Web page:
Compliance fears see CFOs shun outsourcing

Business consultants LogicaCMG highlighted the situation, after questioning
FTSE 350 execs.

Its research found that only 7% of respondents currently outsource any
finance and accounting functions, with 68% stating that the burden of current
financial regimes was holding them back.

Kevin Radley, UK COO & finance director at LogicaCMG, believed that
finance bosses wanted to outsource but found themselves caught in a quandary:

‘CFOs face a difficult choice. There is general acceptance at board level
that outsourcing is a very valuable business tool. Those who introduce
outsourcing have more resource and time to manage the increased regulation and
compliance demands,’ Radley said.

The research also found that outsourcing is on the agenda of 84% of leading
UK companies and companies that outsource their finance and accounting functions
have shown savings of up to 35%. But concerns over the loss of direct control
and existing workloads and pressures are stopping them from making the change.

More than 50% of CFOs questioned had outsourced at least one area of their
business, and a further 19% planned to use outsourcing in the near future as a
means of reducing costs.

But the same CFOs are 66% less likely to outsource their own finance and
accounting function than they are to outsource other business areas, because of
the bite of compliance and regulation.

Radley added: ‘CFO time is being tied up with the management of work that
could potentially be outsourced. They are currently dealing with the day-to-day
tasks when time could be spent focusing on medium and long-term issues. This
could leave companies short of resource to manage mission critical business

‘The number of recent M&A deals and the prevalence of approaches made by
private equity companies mean that CFOs need time to develop and defend their
business position. They need to be focusing on the future not managing the m


Daimler postpones results due to IFRS

German-US carmaker DaimlerChrysler has been forced to postpone publishing its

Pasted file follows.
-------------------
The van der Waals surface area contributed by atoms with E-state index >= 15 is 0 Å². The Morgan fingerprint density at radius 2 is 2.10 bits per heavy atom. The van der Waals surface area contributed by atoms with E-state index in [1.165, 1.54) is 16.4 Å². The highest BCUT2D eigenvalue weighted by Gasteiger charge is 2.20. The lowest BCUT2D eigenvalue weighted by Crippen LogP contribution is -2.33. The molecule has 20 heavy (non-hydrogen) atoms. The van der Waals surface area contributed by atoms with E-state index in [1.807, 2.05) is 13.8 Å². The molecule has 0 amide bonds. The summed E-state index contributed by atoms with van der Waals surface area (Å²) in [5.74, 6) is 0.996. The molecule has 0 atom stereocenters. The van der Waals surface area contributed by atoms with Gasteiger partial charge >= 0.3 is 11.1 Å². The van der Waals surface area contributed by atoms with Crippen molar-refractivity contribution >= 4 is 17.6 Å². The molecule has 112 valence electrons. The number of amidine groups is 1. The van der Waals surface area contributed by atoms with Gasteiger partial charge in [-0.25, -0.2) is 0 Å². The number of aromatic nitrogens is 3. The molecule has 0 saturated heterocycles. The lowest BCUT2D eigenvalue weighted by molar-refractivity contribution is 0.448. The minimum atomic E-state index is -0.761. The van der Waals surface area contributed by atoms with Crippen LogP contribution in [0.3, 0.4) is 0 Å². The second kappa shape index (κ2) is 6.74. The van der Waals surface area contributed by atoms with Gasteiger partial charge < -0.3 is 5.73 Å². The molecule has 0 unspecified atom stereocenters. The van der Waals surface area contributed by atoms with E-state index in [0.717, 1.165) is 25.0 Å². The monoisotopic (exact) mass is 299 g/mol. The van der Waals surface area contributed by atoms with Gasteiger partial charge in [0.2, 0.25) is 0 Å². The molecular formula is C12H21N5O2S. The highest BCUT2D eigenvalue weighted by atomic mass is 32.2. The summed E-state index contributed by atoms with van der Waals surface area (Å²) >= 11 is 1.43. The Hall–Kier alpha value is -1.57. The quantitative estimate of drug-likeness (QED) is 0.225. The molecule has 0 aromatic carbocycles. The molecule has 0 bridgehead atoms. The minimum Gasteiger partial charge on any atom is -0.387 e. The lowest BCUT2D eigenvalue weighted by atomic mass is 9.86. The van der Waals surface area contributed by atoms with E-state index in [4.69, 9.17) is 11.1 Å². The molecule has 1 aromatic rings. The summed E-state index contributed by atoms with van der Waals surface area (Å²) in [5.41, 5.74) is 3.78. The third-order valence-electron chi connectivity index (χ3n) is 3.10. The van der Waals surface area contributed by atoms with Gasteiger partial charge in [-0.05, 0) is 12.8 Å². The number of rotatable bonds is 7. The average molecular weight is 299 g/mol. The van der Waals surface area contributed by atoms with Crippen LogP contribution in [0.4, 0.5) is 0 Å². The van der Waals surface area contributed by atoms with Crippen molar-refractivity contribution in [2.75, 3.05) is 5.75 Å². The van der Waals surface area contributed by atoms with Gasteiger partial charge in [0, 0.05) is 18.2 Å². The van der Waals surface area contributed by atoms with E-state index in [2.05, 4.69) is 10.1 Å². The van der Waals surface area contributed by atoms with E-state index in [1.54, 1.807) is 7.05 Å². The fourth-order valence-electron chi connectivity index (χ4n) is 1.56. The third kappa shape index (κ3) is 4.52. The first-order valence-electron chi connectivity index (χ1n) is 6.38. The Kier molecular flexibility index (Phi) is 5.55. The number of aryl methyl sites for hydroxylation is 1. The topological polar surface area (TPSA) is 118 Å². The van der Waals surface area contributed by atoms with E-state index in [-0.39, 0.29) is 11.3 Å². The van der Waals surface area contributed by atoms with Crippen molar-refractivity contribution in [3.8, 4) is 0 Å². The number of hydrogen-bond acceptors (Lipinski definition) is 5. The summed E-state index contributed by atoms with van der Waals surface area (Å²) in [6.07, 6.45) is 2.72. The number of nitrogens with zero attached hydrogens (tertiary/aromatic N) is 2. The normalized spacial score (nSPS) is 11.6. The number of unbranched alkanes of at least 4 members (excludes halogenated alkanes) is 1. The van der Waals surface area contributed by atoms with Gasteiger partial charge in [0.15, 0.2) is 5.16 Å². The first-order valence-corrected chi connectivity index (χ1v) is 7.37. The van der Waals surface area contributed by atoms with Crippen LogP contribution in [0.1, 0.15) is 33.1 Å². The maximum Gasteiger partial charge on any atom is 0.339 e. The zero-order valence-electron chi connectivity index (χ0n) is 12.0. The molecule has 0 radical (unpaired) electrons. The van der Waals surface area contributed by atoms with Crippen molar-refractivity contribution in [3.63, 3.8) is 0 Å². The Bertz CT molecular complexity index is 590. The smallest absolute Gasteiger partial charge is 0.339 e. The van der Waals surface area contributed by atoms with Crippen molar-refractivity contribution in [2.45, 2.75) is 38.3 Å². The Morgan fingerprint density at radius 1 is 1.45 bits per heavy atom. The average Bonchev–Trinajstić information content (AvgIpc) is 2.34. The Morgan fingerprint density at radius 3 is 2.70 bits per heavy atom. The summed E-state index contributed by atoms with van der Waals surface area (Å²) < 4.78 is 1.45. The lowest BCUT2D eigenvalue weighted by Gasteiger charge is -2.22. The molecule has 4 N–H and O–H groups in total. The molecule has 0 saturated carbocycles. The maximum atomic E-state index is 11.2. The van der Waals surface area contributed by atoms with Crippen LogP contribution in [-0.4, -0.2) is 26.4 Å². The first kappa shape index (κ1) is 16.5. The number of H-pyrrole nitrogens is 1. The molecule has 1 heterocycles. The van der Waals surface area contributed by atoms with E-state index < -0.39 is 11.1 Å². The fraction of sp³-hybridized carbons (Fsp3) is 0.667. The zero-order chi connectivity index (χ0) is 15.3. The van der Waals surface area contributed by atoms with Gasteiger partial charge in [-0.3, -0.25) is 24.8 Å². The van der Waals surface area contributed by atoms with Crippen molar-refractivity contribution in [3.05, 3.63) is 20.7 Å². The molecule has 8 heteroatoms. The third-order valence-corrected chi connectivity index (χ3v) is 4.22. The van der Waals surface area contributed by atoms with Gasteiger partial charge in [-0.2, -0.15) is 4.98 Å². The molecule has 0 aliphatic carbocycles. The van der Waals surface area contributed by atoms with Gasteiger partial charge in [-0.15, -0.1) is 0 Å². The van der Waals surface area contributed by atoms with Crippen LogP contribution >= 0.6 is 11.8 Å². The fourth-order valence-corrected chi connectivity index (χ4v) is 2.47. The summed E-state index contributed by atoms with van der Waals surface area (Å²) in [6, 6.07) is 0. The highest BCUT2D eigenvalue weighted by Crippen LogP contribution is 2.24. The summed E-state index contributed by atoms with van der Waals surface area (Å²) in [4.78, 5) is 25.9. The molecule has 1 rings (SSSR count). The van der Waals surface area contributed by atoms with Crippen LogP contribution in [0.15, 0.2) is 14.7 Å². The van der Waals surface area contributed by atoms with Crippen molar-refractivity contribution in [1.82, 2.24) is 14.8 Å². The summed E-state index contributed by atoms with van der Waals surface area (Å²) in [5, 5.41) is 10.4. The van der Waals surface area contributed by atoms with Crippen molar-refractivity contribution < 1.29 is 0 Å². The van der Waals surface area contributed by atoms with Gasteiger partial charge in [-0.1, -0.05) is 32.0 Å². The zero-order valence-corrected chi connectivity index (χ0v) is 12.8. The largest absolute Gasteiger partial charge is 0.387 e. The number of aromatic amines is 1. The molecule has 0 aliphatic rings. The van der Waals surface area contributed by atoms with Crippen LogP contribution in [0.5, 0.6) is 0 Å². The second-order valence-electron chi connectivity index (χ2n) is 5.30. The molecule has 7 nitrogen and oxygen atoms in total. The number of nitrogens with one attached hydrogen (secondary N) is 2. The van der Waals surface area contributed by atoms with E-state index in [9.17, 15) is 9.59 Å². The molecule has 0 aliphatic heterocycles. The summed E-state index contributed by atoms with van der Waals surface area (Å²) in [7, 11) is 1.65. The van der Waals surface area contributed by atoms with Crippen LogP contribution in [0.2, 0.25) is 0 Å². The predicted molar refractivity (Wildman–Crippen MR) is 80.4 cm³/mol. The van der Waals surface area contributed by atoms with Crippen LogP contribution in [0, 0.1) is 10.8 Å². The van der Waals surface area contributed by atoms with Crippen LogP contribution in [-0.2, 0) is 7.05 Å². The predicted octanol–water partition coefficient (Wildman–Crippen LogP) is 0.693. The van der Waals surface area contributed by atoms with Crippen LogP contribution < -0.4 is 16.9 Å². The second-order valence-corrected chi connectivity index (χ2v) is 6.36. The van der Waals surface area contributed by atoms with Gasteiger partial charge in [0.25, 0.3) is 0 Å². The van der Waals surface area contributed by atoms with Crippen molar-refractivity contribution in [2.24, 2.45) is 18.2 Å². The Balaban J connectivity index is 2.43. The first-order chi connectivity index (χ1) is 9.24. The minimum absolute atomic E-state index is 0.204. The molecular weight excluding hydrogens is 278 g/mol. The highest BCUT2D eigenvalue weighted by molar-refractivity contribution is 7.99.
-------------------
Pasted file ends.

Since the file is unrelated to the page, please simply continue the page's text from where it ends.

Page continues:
2007 first-quarter results as a result of its switch from US GAAP to
international financial reporting standards. The car maker was among those
companies allowed by Germany to put off making the transition to IFRS until 2007
because of its use of US GAAP. The company said it would now publish its interim
report for the first quarter of 2007 on 15 May, not on 26 April as was
originally planned. ‘This change of date has been caused solely by delays with
the preparation of the financial statements for the year 2006 and with the
parallel work for the IFRS financial statements,’ Daimler- Chrysler said in a

New FD for Carillion

Infrastructure, building and business services group Carillion has confirmed
that new finance director Richard Adam took up his post on 2 April. Adam joined
Carillion from Associated British Ports Holdings, where he was group finance
director from 1999. He is also currently a non-executive director of SSL
International. Current Carillion FD Chris Girling stepped down as group finance
director at the beginning of the week, but will remain an executive director of
Carillion until his retirement on 30 April.

RBS FD joins Workspace

Graham Clemett, the finance director for UK corporate banking at the Royal Bank
of Scotland, has joined business accommodation provider Workspace Group as its
FD. Clemett, 46, replaces Mark Taylor who is retiring after 12 years in the
role. Tony Hales, chairman of Workspace, said: ‘We are delighted that Graham
will be joining us as finance director. He brings considerable experience as a
financial director in the financial services sector, both through his time with
RBS and at Reuters before this. I am confident that he will bring a new
perspective to the group and the role of finance director.’

Former ITV boss given £4.2m pay-off

Charles Allen, the accountant who ran ITV, was paid a hefty £4.2m when he
stepped down as chief executive last October. According to the media company’s
latest annual report, this pay-off consisted of one year’s basic salary of
£1.07m, a bonus of £800,000 and a deferred share award consisting of £400,000 in
cash and more than 377,000 ITV shares worth around £400,000.The company also
contributed £1.5m to his pension and a payment of £9,000 for benefits in kind.
Former BBC chairman Michael Grade ­ the man who has replaced Allen ­has a
current remuneration package thought to be around £2m a year taking into account
his basic salary, bonus and share options.

FTSE 100 pension deficit at five-year low

A report by Deloitte has found that the total deficit for the final-salary
pension plans of the UK’s top 100 companies is at a five-year low of £21bn.The
study found that a quarter of the top 100 firms now have a surplus in their
schemes relative to the value of their accounting liabilities, as a recovery in
the stock market and a fall in the price of bonds cut deficits. ‘For the first
time since 2001, we are starting to deal with schemes which have surpluses,’
said David Robbins, a pensions partner at Deloitte.

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